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Who commanded the military forces of the lower Rhine in the late Roman empire?

The Notitia Dignitatum gives some neighbouring commanders - the Dux Belgica Secunda, Dux Mogontiacensis and Dux Germania Prima. Did one of these officers exercise additional authority over the forces of the old Germania Inferior province?

Or was the area under the central command of the Praetorian Prefect, and later Magister Militum, for Gaul?

Alternatively, was there originally a Dux Germania Secunda who commanded from (perhaps) Cologne? Was it that this area of the Rhine had been abandoned by the time of the ND, and the Dux Mogontiacensis installed as a replacement commander to hold the new frontier?

The defenses around Cologne were still being maintained in 393 (CIL 13, 8262 records construction work by Arbogast in that year) - so if this withdrawal happened, it must have been soon after that...
I know the Franks often had control over that area; Aetius adopted the heir to the Frankish Throne in 449 to secure the border on the lower Rhine. Roman control beyond Cologne seems to have been abandoned though.
Quote:Who commanded the military forces of the lower Rhine in the late Roman empire?

The Notitia Dignitatum gives some neighbouring commanders - the Dux Belgica Secunda, Dux Mogontiacensis and Dux Germania Prima. Did one of these officers exercise additional authority over the forces of the old Germania Inferior province?

Hello Nathan,

the Dux Germania Prima might have been the Dux of the Germania Inferior province (Germania Secunda).
According to Ralf Scharf (2005, p. 299) the Germania Inferior province was sometimes appreviatet like this: Germania (I)nferior. If reading the letter "I" like a roman One, one might mistake the Germania Inferior/Secunda province (Scharf writes that the old Names of the two Germanias were still used during the fifth century) for the Germania Prima province.

Source: Scharf, R 2005, Der Dux Mogontiacensis und die Notitia Dignitatum: eine Studie zur spätantiken Grenzverteidigung, Walter de Gruyter, Berlin.

http://books.google.de/books/about/Der_D...edir_esc=y

Regards,

Thomas
Thanks Thomas!

Quote:the Dux Germania Prima might have been the Dux of the Germania Inferior province (Germania Secunda).

An ingenious suggestion, but not sure I follow it! The names of the provinces in the Notitia are given as words (prima, secunda) not numerals, so Germaniae I wouldn't work like that, surely?

I've noticed there is quite a bit of German study on this subject, but almost nothing in English - which is a shame, as I can't read German! Is Scharf's view quite widely held, do you know? The few scattered English references seem to conclude that Roman control of the lower Rhine had ceased at some point between Arbogast's rebuilding work at Cologne and the composition of the ND... Although Otto Seeck (it seems) preferred to believe that the Germania Secunda bit had just been missed from the text.
Hi Nathan,

You have to define 'Lower Rhine' as well as the period. Until the late 4th c. the limitanei troop would have been commanded by the Dux for the Lower Rhine. We need not look for a command for each province, and therefore it may have been possible that there was one single Dux Germania or something, rather than a dux germania prima and a dux germania secunda. Of course, the Notitia Dignitatum mentions a seprate dux mogontiacensis (as well as a comes tractus argentoratis), clearly indicatingh a situation where a original command structure had been replaced by new, smaller commands. We may (as Scharf advocates) interpret this as a 'repair job' after the great raids of 406-7, which obliterated part of the limes of the Rhenus.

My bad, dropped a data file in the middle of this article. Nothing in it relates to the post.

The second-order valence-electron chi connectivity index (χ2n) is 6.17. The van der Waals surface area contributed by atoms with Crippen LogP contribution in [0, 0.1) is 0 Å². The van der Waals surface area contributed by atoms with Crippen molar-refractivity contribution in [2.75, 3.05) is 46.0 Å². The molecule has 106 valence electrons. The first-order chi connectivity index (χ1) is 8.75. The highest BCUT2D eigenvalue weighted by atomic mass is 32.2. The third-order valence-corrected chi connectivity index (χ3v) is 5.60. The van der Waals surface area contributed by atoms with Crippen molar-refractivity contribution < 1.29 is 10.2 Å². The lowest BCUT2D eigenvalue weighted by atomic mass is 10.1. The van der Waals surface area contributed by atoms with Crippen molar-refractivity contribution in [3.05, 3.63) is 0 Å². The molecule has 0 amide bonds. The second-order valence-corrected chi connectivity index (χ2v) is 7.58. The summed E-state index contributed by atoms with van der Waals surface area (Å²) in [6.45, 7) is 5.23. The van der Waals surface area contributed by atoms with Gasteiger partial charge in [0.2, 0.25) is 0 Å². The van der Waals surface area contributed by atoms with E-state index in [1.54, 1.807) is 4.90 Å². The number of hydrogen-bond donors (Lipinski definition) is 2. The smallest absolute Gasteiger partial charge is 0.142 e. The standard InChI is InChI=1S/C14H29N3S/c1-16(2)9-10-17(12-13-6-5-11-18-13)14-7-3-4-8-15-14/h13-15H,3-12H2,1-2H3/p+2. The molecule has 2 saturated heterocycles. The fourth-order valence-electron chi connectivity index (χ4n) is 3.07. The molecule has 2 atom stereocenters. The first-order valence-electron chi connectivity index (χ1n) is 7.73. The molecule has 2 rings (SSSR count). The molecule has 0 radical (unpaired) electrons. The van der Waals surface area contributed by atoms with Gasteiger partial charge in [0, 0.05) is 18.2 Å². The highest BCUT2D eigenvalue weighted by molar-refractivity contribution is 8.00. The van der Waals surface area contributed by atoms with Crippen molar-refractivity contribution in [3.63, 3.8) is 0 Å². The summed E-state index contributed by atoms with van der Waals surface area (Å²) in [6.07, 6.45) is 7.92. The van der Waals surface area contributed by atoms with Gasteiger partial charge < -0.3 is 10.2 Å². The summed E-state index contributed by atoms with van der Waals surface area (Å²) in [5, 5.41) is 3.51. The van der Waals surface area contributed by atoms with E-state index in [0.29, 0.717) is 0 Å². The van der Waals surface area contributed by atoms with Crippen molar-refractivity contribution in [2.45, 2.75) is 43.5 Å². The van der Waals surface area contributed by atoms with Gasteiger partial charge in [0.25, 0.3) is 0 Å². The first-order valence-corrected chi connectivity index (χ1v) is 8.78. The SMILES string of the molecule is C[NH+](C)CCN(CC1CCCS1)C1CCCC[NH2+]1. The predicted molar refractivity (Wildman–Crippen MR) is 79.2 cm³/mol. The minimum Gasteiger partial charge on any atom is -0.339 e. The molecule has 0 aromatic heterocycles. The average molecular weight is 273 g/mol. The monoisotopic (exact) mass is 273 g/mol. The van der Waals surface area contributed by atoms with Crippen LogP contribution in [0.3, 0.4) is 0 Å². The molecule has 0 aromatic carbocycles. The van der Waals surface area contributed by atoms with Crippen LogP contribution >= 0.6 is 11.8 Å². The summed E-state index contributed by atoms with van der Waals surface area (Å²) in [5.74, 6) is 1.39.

Practically, the border along the Lower Rhine had been moved south, roughly along the line Colgne-Bavay, which was part of Belgica Prima and Belgica Secunda. A dux germania secunda probably never existed because there was hardly a military frontier in that province after the first decade of the 5th century, and perhaps earlier.

Of course the mobile field armies were commanded by the magister peditum/equitum or the later magister militum per Gallias.
Quote:A dux germania secunda probably never existed because there was hardly a military frontier in that province after the first decade of the 5th century, and perhaps earlier.

Or do you mean the first decade of the 4th century, perhaps? We know that Koln was still occupied in this period - the new fort at Deutz, and some Constantinian inscriptions, proves that. Bonn too has at least one early 4th C inscription to Legio I Minervia. There doesn't seem to be much else for the old Germania Inferior province though - could the Rhine frontier below Koln have been abandoned in the late third century, perhaps, and never properly reoccupied?

Ammianus gives a list of cities 'long since destroyed and abandoned' (18,2,3), including Xanten (Tricensima) and Novaesium - but also (confusingly) Bonn - rebuilt and refortified by Julian in 360. How long ago 'long since' means is unclear - it could be many decades, or perhaps just a few years. Both Constantius and Constantine are recorded as recapturing territory from the barbarians, and the reduced fortifications of Xanten/Tricensima (the name alone suggests that Legio XXX were still associated with the place) look very much like the 'new' fortifications at Amiens, Bavay and elsewhere, probably dated to the late third/ early fourth centuries...

I was just having a look through Google books for some more recent German studies. I wonder if any German speakers could provide the gist of Benjamin Knör's argument here?:

Das spätantike Offizierskorps (4. / 5. Jh.)

(this looks like a really interesting book all round, actually! Is it ever likely to be translated?)
Hello Nathan,


Quote:An ingenious suggestion, but not sure I follow it! The names of the provinces in the Notitia are given as words (prima, secunda) not numerals, so Germaniae I wouldn't work like that, surely?
According to Scharf, during the passing on of the text of the ND, numerals were changed to words (and the other way round). If words sometimes had been abbreviatet, said alternating between numerals and words could have lead to confusing the letter I and the Roman One (see my previous post).


Quote:Is Scharf's view quite widely held, do you know?

Erich Polaschek

A confusion or misspelling of II and I was the reason for the absence of the Germania secunda as a ducat .

Eduard von Nischer

Commanders attested for Germania prima are the Dux Mogontiacensis and the Comes (tractus) Argentoratensis. If one assumed that the Dux Germaniae primae was the commander of all the troops stationed in the eponymous province, he would have to be higher-ranked than he Comes (tractus) Argentoratensis. But as he was lower-ranked, the Dux Germania primae (I) only could be the Dux Germania secundae (II).


So maybe during the first half ofthe 5th century the Roman commander structure at the Rhine looked like this: